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Raw Dog Food is All the Rage: Should You Make the Switch?

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Is kibble not all it’s cracked up to be?

According to the internet and a whole bunch of fresh dog food startups, a raw or gently cooked meal might actually be healthier for your dog. While racing dogs like Greyhounds and sled dogs have always eaten raw diets, the idea of all dogs ditching dry food is a recent development first proposed by Australian veterinarian Ian Billinghurst in 1993. Dr. Billinghurst suggested the “BARF” diet, a rather unappetizing acronym that stands for Bones and Raw Food or Biologically Appropriate Raw Food, and it’s gained popularity in recent years as humans transition their own diets to include more organic and raw food.

What is a raw food diet?

A raw food diet typically consists of organ/muscle meat, fruits, vegetables, and whole grains. The official guidelines for the “BARF” diet are 70% muscle meat, 10% raw edible bone, 5% liver, 5% other secreting organ, and 10% vegetables and fruit. Commercially processed raw food diets are often frozen or freeze-dried and combination diets use blends of grains, vegetables, and vitamins that the owner mixes with raw meat purchased at the grocery store.

Signs your dog’s diet isn’t working

“If it ain’t broke, don’t fix it” applies here. If your dog is happy, healthy, and eating voraciously, there’s no need to change her diet. However, if you’ve noticed any of the following issues (or your dog’s had a recurring issue your vet can’t diagnose), you may want to try a different diet:

  • Weight gain. Maybe you’ve been spending a bit too much time cuddling on the couch in lieu of walking lately, but weight gain can also be a sign that your dog’s having trouble processing his food.
  • Scratching. Dogs scratch a lot by nature — you would too, if you were covered in fluff! — but a constant level of scratching can mean your dog’s suffering from an allergy.
  • Diarrhea or constipation. If potty time has become problematic for your pup, that’s a surefire sign he and his food aren’t getting along.
  • Gas. The occasional room-clearing puppy fart is nothing to worry about (in the long term, that is), but constant gas means something’s amiss.
  • Low energy. A tired-after-a-jog dog is a happy dog, but a tired-all-the-time dog is a dog with a problem — and that problem might just be a lack of vitamins and nutrients.
  • Decreased appetite. Anyone who knows dogs knows this is a bad sign. If your dog isn’t scarfing down his food within minutes, that means he doesn’t like it — and that’s reason enough to try something new.

Benefits of raw food

Proponents of raw dog food tout this diet’s many positive effects, including:

  • Cleaner teeth
  • Fresher breath
  • A shinier coat
  • More energy
  • Healthier skin
  • Smaller stools

Sounds great, right? However, people who advocate against raw dog food argue that shinier coats are simply the result of the high fat content in raw meats (which can be achieved via high-fat commercial foods without the risks of an unbalanced diet) and that too much fat without enough protein can cause mild anemia.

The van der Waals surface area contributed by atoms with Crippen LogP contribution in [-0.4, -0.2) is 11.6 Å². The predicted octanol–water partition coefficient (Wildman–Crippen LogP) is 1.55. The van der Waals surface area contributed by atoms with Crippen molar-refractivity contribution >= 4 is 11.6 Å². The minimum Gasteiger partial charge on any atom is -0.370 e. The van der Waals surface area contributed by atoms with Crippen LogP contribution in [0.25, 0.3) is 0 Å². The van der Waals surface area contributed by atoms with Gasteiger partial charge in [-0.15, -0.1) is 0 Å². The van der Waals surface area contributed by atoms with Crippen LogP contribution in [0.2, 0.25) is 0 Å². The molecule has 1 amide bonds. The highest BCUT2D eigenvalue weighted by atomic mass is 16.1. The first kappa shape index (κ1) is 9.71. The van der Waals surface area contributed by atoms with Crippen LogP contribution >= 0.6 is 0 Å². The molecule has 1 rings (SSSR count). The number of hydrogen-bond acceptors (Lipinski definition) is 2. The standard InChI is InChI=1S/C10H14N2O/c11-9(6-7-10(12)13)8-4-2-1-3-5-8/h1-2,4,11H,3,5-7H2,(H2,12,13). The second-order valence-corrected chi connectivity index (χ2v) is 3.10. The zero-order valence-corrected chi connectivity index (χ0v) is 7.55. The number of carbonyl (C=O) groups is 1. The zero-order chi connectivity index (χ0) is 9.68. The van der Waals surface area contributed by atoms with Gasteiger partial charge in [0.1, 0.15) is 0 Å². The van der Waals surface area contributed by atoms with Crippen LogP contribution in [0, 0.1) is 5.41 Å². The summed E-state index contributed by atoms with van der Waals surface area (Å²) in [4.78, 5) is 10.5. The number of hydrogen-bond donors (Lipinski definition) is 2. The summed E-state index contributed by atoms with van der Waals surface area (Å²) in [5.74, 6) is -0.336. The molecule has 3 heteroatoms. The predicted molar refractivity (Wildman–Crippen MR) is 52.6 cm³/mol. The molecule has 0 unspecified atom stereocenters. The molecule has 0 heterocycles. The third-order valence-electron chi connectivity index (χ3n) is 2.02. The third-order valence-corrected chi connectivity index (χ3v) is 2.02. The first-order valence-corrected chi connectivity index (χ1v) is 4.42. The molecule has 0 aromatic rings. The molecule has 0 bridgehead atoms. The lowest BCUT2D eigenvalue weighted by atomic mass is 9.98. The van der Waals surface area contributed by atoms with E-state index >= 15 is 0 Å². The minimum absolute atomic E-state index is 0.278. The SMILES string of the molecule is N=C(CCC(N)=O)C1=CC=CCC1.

Risks of raw food

Many mainstream veterinarians (and the FDA) believe the risks outweigh the benefits.

  • Bacteria in raw meat can present threats to dog and human health alike
  • If the raw food diet is unbalanced, it may damage your dog’s health over time
  • If the diet includes whole bones, these can potentially cause choking, broken teeth or internal punctures

If you do decide to try the raw food diet despite these risks, do your research first — and make the decision based on your individual dog’s needs.

Is raw food right for your dog?

  • Activity level. Working dogs and service dogs have different caloric requirements than household pets. For instance, the average sled dog may eat between 3 and 5 pounds of raw meat per day — but that’s when they’re running at maximum capacity. (According to the Wall Street Journal, a 50 lb. dog will burn 10,000 calories a day for up to two weeks during the Iditarod.) 
  • Health. A balanced diet is critical for your dog’s health. If your dog has any specific dietary requirements or nutritional deficiencies, you should stick with the food your vet recommends. Even vets who recommend the raw food diet agree it’s not appropriate for dogs with late-stage kidney or severe liver failure.
  • Age and size. Nutritional requirements differ between puppies and adults, large breed and small breed dogs. Check out this chart from for raw feeding suggestions for puppies!
  • Food allergies. Some dogs are allergic to specific proteins or ingredients such as eggs, corn, wheat, soy, or milk, which may make a balanced raw diet unattainable.
  • Your lifestyle. How much time do you have available to spend cooking and shopping for your dog? If you’re considering preparing your dog’s food yourself, consider your schedule before you commit.

In the end, deciding which type of food to feed your dog is a decision you have to make based on your dog’s dietary requirements and preferences — and your own lifestyle and budget. And remember: whether you choose dry or raw food, a balanced diet, regular exercise and lots of love will keep your pup happy for many years to come!

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